Side note before I begin: I just went grocery shopping at Whole Foods (because it is one block from me, not because I’m veggie or organic or anything) and followed it up with a fountain Cherry Coke from the 7-11 next door. Now, nothing says contradiction like buying my favourite German mineral water, bagged salad, hummus, and organic curried squash and apple soup, then following it up with a Gulp.
On to our previously scheduled blog.
We are well into collegiate hockey season here in Boston, which means I have been spending my weekends having, “Puck them up, puck them up, BC sucks!” screamed into my ear. (And yes, I fully realize that most of my students aren’t saying “puck” in that chant, but let me pretend that they are.) It’s been a down-and-out year for my school’s team, which I, and many others, anticipated, given that we lost the goalie that was the only real reason we contended nationally last year to graduation. While Mr. Curry is off making his contortionistic saves for Team USA and the Las Vegas Wranglers, BU is left to play musical goalies. They currently stand sixth in Hockey East with an overall record of 2-5-2. All is not lost – in the three years I have followed BU Hockey, I recall that they have begun their seasons slow and mistake filled, only to pick up steam in December. In fact, the statistics from the past four years support this:
(Thanks to www.collegehockeystats.com for the amazing collection of information.)
Will the Terriers end up more like that 2003-04 team, or more like the 2004-05 team? I don’t think anyone can accurately make that assessment yet, as all of Hockey East seems to be going through a strange first part of the season. Consider that Merrimack has suddenly become a threat, BC’s Nathan Gerbe actually got suspended for his ongoing poor behavior on the ice (“While a suspension might not have been forthcoming on last night’s actions alone, this is not the first time this season that I have been made aware of inappropriate behavior from Nathan.” stated Hockey East Commissioner Joe Bertagna. This season, Mr. Bertagna? Try this kid’s entire career. He is routinely one of the dirtiest physical hockey players out there, and doesn’t get called out enough for it.), and it seems like no team has played enough games to actually be judged on their performance.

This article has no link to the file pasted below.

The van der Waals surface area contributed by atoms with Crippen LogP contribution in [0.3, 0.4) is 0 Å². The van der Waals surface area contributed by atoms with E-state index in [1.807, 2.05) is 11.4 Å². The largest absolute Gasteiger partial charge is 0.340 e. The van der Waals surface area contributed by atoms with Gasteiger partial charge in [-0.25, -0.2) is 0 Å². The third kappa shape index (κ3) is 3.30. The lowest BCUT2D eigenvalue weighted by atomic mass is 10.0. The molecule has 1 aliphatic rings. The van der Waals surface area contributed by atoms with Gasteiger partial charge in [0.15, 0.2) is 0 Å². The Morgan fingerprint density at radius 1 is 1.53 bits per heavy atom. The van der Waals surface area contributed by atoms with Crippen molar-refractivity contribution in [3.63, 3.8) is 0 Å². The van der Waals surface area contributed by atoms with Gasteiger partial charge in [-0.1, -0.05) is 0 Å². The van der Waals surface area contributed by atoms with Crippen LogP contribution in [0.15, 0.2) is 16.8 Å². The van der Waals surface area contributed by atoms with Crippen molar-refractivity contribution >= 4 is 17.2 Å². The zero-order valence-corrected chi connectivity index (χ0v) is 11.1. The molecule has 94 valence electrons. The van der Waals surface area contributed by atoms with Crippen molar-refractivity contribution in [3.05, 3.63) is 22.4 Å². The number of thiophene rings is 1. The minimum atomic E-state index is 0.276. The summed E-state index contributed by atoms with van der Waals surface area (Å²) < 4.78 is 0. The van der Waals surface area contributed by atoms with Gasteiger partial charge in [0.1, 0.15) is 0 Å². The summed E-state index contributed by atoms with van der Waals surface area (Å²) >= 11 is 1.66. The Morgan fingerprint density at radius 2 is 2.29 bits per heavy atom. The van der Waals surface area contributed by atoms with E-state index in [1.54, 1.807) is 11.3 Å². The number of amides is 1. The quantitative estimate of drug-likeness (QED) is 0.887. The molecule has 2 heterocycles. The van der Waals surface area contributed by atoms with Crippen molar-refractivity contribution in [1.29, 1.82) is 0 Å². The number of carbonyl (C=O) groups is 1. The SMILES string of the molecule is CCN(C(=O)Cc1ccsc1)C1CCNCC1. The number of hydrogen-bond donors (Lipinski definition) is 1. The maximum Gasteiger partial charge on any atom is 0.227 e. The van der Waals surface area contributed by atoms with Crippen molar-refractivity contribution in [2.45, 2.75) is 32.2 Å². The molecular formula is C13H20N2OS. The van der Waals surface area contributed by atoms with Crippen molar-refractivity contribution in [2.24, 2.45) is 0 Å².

However, one aspect of college hockey that can always be judged are the teams’ fans. And with this, I call to your attention the of the fans of the Northeastern University Huskies. When played at NU’s Matthews Arena, this cross-town rivalry often brings out many BU fans to add to the already ruckus Huskies fans. There is always a back and forth between the students as to whose SAT scores are higher, whose futures are dimmer, and of course, who has more Beanpot trophies. It’s generally good-spirited (with the few exceptions that you’d find at any hockey game.)
One practice of the Northeastern fans that I have always found really odd over the past three years of my watching college hockey is their practice of using really annoying bullhorns and other random noisemakers. This was especially evident during Saturday’s BU-NU game at Matthews when they must have been distributed earlier in the season or right before the game. The fans, as well as the pep band, play their horns (which sound like a first grader learning the trumpet) during the entire game. It’s a wonder the kids don’t collapse or need oxygen at the end of the night.